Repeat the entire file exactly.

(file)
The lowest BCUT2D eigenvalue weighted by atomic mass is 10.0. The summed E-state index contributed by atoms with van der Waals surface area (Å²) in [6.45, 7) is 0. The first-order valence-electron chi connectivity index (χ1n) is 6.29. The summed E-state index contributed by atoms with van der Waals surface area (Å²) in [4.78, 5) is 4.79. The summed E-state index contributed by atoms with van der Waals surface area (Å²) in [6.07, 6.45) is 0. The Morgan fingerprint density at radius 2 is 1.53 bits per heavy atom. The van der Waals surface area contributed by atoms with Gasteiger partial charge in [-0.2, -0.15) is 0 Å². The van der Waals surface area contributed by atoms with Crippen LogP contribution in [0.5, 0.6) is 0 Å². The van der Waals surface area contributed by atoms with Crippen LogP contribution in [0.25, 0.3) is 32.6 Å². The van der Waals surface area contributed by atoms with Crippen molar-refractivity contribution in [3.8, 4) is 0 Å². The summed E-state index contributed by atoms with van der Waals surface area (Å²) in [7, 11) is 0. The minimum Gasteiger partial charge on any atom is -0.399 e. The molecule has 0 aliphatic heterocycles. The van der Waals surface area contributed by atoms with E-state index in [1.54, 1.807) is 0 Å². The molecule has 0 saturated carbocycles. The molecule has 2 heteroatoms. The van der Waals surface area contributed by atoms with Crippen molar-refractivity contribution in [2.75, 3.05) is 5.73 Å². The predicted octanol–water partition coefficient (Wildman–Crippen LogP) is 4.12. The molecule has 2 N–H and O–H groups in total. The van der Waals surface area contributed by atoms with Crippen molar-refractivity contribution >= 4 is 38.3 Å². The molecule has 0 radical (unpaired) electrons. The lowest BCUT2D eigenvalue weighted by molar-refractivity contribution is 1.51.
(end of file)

The lowest BCUT2D eigenvalue weighted by atomic mass is 10.0. The summed E-state index contributed by atoms with van der Waals surface area (Å²) in [6.45, 7) is 0. The first-order valence-electron chi connectivity index (χ1n) is 6.29. The summed E-state index contributed by atoms with van der Waals surface area (Å²) in [4.78, 5) is 4.79. The summed E-state index contributed by atoms with van der Waals surface area (Å²) in [6.07, 6.45) is 0. The Morgan fingerprint density at radius 2 is 1.53 bits per heavy atom. The van der Waals surface area contributed by atoms with Gasteiger partial charge in [-0.2, -0.15) is 0 Å². The van der Waals surface area contributed by atoms with Crippen LogP contribution in [0.5, 0.6) is 0 Å². The van der Waals surface area contributed by atoms with Crippen LogP contribution in [0.25, 0.3) is 32.6 Å². The van der Waals surface area contributed by atoms with Crippen molar-refractivity contribution in [3.8, 4) is 0 Å². The summed E-state index contributed by atoms with van der Waals surface area (Å²) in [7, 11) is 0. The minimum Gasteiger partial charge on any atom is -0.399 e. The molecule has 0 aliphatic heterocycles. The van der Waals surface area contributed by atoms with E-state index in [1.54, 1.807) is 0 Å². The molecule has 0 saturated carbocycles. The molecule has 2 heteroatoms. The van der Waals surface area contributed by atoms with Crippen molar-refractivity contribution in [2.75, 3.05) is 5.73 Å². The predicted octanol–water partition coefficient (Wildman–Crippen LogP) is 4.12. The molecule has 2 N–H and O–H groups in total. The van der Waals surface area contributed by atoms with Crippen molar-refractivity contribution >= 4 is 38.3 Å². The molecule has 0 radical (unpaired) electrons. The lowest BCUT2D eigenvalue weighted by molar-refractivity contribution is 1.51.